I was off out to the Greater Manchester area, to the town of Stockport. The picture above is from Bing images, but it is of Stockport magistrates court. The room made me feel as if I were in a Star Wars spaceship. The white tiles walls, with barely anything else, was alien! I was also the only one in the public gallery, again. Someone has to keep an eye on the system.
Dubbed the wild west of the criminal justice system, the magistrates court is the first point of call for the majority of criminal cases. The more serious offences, called indictable offences like robbery, serious assault, rape or murder can only be heard by a crown court.
Dubbed the wild west of the criminal justice system, the magistrates court is the first point of call for the majority of criminal cases.
Let’s dig into the differences and similarities between the Magistrates and Crown court.
First, and most notable, is that the bench consists of 3 magistrates. In front is a clerk or legal advisor, they are the ones who are most likely to have legal education and training, as the magistrates are essentially ‘uneducated in law.’ Next we have both the defence and prosecution lawyers, they are on their own table in front of both the clerk and magistrates, facing the bench. Today, the defendant was to the right inside a glass shielded box, the place they have to stand during the hearing.
The jury box was also empty today, as the hearings I entered were pleading hearings – not sure if that’s the right name! Oh well! Behind the lawyers or prosecution and defence counsel sits the public, that is where I was sat, and a gold rail was between me and the rest of the court room.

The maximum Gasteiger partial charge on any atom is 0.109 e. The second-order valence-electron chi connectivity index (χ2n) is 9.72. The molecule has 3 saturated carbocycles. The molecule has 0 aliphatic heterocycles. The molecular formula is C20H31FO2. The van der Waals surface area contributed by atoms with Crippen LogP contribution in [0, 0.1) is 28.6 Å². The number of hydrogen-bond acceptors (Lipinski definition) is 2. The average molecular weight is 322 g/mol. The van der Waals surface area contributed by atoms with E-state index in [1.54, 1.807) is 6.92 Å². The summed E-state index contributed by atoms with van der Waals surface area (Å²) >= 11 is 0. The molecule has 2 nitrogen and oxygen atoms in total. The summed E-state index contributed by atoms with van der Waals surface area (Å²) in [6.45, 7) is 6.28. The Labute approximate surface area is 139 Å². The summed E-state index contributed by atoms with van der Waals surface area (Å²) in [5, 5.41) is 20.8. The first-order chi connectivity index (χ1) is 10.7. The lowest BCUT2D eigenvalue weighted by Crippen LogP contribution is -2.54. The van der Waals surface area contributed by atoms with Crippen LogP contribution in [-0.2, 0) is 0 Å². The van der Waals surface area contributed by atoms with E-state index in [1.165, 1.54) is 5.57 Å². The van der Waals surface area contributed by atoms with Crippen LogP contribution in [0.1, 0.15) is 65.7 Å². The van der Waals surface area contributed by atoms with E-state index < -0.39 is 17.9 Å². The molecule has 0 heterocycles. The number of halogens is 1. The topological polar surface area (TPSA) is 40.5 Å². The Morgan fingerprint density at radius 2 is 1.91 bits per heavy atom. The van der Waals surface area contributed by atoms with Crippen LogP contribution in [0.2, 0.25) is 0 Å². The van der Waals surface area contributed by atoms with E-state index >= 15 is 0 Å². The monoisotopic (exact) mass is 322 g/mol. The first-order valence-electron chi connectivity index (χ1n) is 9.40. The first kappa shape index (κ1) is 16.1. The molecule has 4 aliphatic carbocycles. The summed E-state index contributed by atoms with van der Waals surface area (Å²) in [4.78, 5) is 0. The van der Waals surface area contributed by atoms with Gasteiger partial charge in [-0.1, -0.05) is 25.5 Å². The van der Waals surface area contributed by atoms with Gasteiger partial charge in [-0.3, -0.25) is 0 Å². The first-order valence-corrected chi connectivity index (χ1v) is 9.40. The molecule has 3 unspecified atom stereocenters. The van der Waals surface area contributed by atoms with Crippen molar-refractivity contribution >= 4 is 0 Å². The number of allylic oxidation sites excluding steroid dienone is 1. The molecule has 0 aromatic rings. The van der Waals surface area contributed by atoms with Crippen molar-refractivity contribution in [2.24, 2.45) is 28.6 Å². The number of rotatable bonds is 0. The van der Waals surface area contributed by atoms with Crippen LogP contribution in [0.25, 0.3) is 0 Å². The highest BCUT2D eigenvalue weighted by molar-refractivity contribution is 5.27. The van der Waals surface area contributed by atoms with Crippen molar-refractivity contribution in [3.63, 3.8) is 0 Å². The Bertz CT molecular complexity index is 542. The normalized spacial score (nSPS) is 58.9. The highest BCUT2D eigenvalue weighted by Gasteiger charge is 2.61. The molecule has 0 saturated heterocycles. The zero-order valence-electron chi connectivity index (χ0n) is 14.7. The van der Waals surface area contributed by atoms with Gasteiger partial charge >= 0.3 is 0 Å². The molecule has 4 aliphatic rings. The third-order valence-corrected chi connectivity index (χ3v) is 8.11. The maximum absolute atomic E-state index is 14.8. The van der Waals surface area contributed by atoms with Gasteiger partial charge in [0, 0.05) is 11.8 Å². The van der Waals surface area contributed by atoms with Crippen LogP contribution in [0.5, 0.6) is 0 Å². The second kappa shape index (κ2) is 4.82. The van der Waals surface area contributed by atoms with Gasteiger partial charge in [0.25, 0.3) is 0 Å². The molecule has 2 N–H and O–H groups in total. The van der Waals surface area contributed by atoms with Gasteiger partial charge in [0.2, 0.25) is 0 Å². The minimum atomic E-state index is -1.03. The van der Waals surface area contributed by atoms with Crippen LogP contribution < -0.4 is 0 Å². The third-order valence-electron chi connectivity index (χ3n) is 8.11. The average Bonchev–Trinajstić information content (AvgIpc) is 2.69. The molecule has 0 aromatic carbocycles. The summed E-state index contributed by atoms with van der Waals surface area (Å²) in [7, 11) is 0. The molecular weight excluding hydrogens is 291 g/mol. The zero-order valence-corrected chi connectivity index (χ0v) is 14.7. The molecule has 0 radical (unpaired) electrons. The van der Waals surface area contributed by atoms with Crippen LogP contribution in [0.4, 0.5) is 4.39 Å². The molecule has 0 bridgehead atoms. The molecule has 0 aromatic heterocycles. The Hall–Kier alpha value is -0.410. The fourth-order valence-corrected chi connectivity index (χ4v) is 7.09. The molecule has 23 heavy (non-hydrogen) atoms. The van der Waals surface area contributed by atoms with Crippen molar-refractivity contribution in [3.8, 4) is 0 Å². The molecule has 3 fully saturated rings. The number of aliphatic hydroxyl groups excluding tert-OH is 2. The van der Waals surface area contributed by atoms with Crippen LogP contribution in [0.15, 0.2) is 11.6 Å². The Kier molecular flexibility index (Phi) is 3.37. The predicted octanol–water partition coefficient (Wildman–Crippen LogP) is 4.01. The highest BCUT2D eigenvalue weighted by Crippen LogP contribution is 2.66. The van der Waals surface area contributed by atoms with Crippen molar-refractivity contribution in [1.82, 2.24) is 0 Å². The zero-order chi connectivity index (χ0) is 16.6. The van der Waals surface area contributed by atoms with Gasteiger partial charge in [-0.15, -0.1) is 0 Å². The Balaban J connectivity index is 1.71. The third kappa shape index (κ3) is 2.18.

Crown courts generally have the same sort of feel and layout, although, the bench will consist of an actual legal judge. Sometimes a magistrates will host a district judge, and today, surprisingly, the court had a crown court operating within its walls. Barristers represent and prosecute in the crown court, where they wear their court regalia of black cloak and white wigs.
The dress code in the crown court is to be admired, because when you look at the suits being worn in the magistrates court, they do not look as serious or impressive. The usher was the only one wearing a black cloak. I call it the Voldemort cloak as it reminds me of the sort of clothes he wore in Philosopher stone. I was advised to come back in the mornings and on trial day, so I am going to head back tomorrow morning to try and see some. I don’t think I’ll post about that though.
I saw 2 hearings, both relating to drink and drug driving. The first pleaded not guilty to drug driving and the second pleaded guilty to drink driving. I know from past experience that driving offences take up the majority of magistrates court cases. The defendant pleading not guilty will go onto a trial, where a jury will be present.
The defendant pleading guilty was to be sentenced straight away, although, in this hearing, defence cousel requested further assessments of the defendant’s mental health and similar, and therefore it was postponed or adjourned.
Check out the useful video below on the magistrates court :
Thanks for reading. Have you ever been in one of these court rooms?